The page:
Academic Links between Japan and Germany


What of Japan’s links to Europe? Evidence of early ties and intellectual exchange can be found in the museums of Europe.


One example is illustrated by a discovery about 15 years ago when I visited the Natural History Museum in Vienna. I found a large spider crab originating from the Sea of Japan on exhibit. It was a gift in 1882 from the Japanese Emperor Meiji to the last Emperor of the Habsburg Empire, Franz Joseph.



Why did the Japanese Emperor present this crab to the Emperor of the Habsburg Empire? Was it another metaphor for Indo-Pacific connections or part of a scholarly exchange? These questions were not answered by the exhibit alone.


The first European who introduced an academic perspective on Japanese culture and its natural world to Europe was the German scholar Engelbert Kaempfer, who stayed in Japan from 1690 to 1692. During his stay in Japan, he was honored with having his name given to the scientific nomenclature of this crab, Macrocheira kaempferi.


Connections between Austria and Japan could also be seen 11 years later, when Archduke Franz Ferdinand, the Austrian emperor’s nephew and next in line to the Habsburg throne, paid an official visit to Japan. The Archduke was later assassinated in Sarajevo — triggering the First World War — but he visited Japan for a month in 1893 and even got a tattoo during his stay.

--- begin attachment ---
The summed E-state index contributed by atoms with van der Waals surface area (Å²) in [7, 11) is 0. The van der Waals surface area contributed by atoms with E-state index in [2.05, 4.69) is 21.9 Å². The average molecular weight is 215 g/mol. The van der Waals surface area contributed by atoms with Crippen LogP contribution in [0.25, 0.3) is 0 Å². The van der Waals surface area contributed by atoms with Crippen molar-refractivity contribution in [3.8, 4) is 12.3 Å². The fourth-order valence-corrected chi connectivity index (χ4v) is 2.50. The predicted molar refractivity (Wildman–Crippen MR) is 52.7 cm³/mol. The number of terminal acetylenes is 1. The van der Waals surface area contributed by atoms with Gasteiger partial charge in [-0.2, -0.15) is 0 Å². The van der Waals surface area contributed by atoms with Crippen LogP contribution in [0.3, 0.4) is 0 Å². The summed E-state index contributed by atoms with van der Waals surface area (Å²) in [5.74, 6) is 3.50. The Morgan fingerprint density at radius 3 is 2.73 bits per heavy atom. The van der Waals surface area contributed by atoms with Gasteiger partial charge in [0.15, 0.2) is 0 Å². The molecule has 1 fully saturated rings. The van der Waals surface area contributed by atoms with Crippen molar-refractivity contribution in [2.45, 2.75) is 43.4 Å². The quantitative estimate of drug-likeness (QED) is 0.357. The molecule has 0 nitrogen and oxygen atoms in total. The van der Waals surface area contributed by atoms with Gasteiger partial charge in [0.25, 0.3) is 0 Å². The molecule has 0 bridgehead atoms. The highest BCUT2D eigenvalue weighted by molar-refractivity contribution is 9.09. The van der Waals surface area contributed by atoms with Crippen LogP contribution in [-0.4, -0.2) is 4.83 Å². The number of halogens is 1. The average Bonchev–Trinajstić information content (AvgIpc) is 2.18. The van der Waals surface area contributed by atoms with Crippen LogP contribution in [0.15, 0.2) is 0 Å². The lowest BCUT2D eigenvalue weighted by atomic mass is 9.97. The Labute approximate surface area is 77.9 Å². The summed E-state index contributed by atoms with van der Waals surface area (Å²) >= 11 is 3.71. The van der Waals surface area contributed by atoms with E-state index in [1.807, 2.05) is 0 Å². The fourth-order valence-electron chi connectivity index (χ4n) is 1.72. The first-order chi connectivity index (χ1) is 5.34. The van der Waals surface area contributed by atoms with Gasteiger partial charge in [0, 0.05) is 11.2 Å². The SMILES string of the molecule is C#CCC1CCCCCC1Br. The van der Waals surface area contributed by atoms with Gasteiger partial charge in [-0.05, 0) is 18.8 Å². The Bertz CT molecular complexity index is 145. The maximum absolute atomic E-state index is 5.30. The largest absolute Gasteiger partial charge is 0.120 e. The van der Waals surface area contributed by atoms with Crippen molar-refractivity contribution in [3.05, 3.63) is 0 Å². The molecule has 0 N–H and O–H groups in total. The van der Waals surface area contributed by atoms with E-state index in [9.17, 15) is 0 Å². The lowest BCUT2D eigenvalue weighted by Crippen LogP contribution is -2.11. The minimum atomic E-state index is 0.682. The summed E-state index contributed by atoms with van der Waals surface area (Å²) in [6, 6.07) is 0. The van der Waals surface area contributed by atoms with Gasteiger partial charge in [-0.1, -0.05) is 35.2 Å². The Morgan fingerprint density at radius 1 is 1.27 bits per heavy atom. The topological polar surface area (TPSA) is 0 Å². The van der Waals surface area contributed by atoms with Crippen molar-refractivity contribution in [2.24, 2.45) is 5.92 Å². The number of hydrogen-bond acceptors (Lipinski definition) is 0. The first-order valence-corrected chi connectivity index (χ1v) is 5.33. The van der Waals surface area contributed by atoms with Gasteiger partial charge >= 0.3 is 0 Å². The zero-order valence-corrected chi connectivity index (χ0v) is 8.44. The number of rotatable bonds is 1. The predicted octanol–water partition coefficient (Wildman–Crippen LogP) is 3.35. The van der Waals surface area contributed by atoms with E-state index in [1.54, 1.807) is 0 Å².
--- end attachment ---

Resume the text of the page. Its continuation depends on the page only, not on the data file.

One hundred and fifty years ago, at the beginning of the Meiji era, many Japanese leaders studied in Germany, including Japan’s first Prime Minister, Hirobumi Ito.



German scholars likewise came to Japan. One of the most important figures among them was Erwin von Bälz, a medical doctor who stayed in Japan for 27 years (1876-1905). Many Japanese may recognize him as the person who developed the Kusatsu Onsen (natural spa). However, he also undertook an anthropological study of the Japanese people, arguing that the majority of Japanese were part of the “Malayo” group (Austronesian language group).